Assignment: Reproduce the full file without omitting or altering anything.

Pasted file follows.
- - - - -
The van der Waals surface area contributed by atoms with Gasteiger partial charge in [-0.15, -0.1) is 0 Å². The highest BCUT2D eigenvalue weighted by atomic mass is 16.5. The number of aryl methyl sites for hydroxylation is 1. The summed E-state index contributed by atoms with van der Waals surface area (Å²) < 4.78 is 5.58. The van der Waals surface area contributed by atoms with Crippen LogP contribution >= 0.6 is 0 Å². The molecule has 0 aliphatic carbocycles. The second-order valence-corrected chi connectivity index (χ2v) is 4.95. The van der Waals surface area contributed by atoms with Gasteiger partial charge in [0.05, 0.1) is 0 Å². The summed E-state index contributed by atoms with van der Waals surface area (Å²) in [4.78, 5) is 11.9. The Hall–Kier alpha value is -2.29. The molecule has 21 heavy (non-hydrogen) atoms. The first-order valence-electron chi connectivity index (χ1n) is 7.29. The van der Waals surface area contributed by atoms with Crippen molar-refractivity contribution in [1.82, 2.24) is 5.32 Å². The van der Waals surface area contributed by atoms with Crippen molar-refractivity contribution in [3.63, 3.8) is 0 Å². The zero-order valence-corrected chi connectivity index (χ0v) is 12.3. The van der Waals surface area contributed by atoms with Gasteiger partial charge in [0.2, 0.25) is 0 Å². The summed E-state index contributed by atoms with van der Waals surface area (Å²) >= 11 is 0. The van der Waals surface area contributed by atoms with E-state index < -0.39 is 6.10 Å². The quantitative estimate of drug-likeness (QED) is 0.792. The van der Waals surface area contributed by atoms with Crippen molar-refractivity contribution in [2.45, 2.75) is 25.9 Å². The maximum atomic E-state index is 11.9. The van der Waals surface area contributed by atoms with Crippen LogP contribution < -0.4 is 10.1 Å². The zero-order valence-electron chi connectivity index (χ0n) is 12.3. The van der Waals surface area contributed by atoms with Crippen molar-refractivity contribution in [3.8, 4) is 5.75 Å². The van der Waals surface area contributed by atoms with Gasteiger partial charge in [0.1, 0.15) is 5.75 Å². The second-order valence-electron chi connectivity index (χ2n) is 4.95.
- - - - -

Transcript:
The van der Waals surface area contributed by atoms with Gasteiger partial charge in [-0.15, -0.1) is 0 Å². The highest BCUT2D eigenvalue weighted by atomic mass is 16.5. The number of aryl methyl sites for hydroxylation is 1. The summed E-state index contributed by atoms with van der Waals surface area (Å²) < 4.78 is 5.58. The van der Waals surface area contributed by atoms with Crippen LogP contribution >= 0.6 is 0 Å². The molecule has 0 aliphatic carbocycles. The second-order valence-corrected chi connectivity index (χ2v) is 4.95. The van der Waals surface area contributed by atoms with Gasteiger partial charge in [0.05, 0.1) is 0 Å². The summed E-state index contributed by atoms with van der Waals surface area (Å²) in [4.78, 5) is 11.9. The Hall–Kier alpha value is -2.29. The molecule has 21 heavy (non-hydrogen) atoms. The first-order valence-electron chi connectivity index (χ1n) is 7.29. The van der Waals surface area contributed by atoms with Crippen molar-refractivity contribution in [1.82, 2.24) is 5.32 Å². The van der Waals surface area contributed by atoms with Crippen molar-refractivity contribution in [3.63, 3.8) is 0 Å². The zero-order valence-corrected chi connectivity index (χ0v) is 12.3. The van der Waals surface area contributed by atoms with Gasteiger partial charge in [0.2, 0.25) is 0 Å². The summed E-state index contributed by atoms with van der Waals surface area (Å²) >= 11 is 0. The van der Waals surface area contributed by atoms with E-state index < -0.39 is 6.10 Å². The quantitative estimate of drug-likeness (QED) is 0.792. The van der Waals surface area contributed by atoms with Crippen molar-refractivity contribution in [2.45, 2.75) is 25.9 Å². The maximum atomic E-state index is 11.9. The van der Waals surface area contributed by atoms with Crippen LogP contribution < -0.4 is 10.1 Å². The zero-order valence-electron chi connectivity index (χ0n) is 12.3. The van der Waals surface area contributed by atoms with Crippen molar-refractivity contribution in [3.8, 4) is 5.75 Å². The van der Waals surface area contributed by atoms with Gasteiger partial charge in [0.1, 0.15) is 5.75 Å². The second-order valence-electron chi connectivity index (χ2n) is 4.95.